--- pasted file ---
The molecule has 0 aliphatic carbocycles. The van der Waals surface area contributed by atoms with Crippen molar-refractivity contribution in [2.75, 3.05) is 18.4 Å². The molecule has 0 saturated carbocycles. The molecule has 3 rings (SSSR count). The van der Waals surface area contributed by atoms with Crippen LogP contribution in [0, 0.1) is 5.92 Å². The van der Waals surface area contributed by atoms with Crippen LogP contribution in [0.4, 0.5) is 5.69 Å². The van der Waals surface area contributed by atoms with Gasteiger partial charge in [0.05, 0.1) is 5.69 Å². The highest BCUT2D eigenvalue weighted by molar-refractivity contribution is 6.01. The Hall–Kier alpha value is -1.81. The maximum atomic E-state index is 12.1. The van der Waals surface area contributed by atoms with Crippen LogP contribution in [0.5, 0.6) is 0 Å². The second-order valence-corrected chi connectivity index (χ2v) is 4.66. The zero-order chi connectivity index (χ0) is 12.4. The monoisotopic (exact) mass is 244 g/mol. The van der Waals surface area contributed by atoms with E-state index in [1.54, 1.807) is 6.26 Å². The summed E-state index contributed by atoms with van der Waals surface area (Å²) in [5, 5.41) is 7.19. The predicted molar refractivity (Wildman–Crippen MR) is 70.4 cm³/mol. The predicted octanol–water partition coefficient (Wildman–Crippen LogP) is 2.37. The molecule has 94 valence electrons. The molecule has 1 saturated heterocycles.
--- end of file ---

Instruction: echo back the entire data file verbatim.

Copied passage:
The molecule has 0 aliphatic carbocycles. The van der Waals surface area contributed by atoms with Crippen molar-refractivity contribution in [2.75, 3.05) is 18.4 Å². The molecule has 0 saturated carbocycles. The molecule has 3 rings (SSSR count). The van der Waals surface area contributed by atoms with Crippen LogP contribution in [0, 0.1) is 5.92 Å². The van der Waals surface area contributed by atoms with Crippen LogP contribution in [0.4, 0.5) is 5.69 Å². The van der Waals surface area contributed by atoms with Gasteiger partial charge in [0.05, 0.1) is 5.69 Å². The highest BCUT2D eigenvalue weighted by molar-refractivity contribution is 6.01. The Hall–Kier alpha value is -1.81. The maximum atomic E-state index is 12.1. The van der Waals surface area contributed by atoms with Crippen LogP contribution in [0.5, 0.6) is 0 Å². The second-order valence-corrected chi connectivity index (χ2v) is 4.66. The zero-order chi connectivity index (χ0) is 12.4. The monoisotopic (exact) mass is 244 g/mol. The van der Waals surface area contributed by atoms with E-state index in [1.54, 1.807) is 6.26 Å². The summed E-state index contributed by atoms with van der Waals surface area (Å²) in [5, 5.41) is 7.19. The predicted molar refractivity (Wildman–Crippen MR) is 70.4 cm³/mol. The predicted octanol–water partition coefficient (Wildman–Crippen LogP) is 2.37. The molecule has 94 valence electrons. The molecule has 1 saturated heterocycles.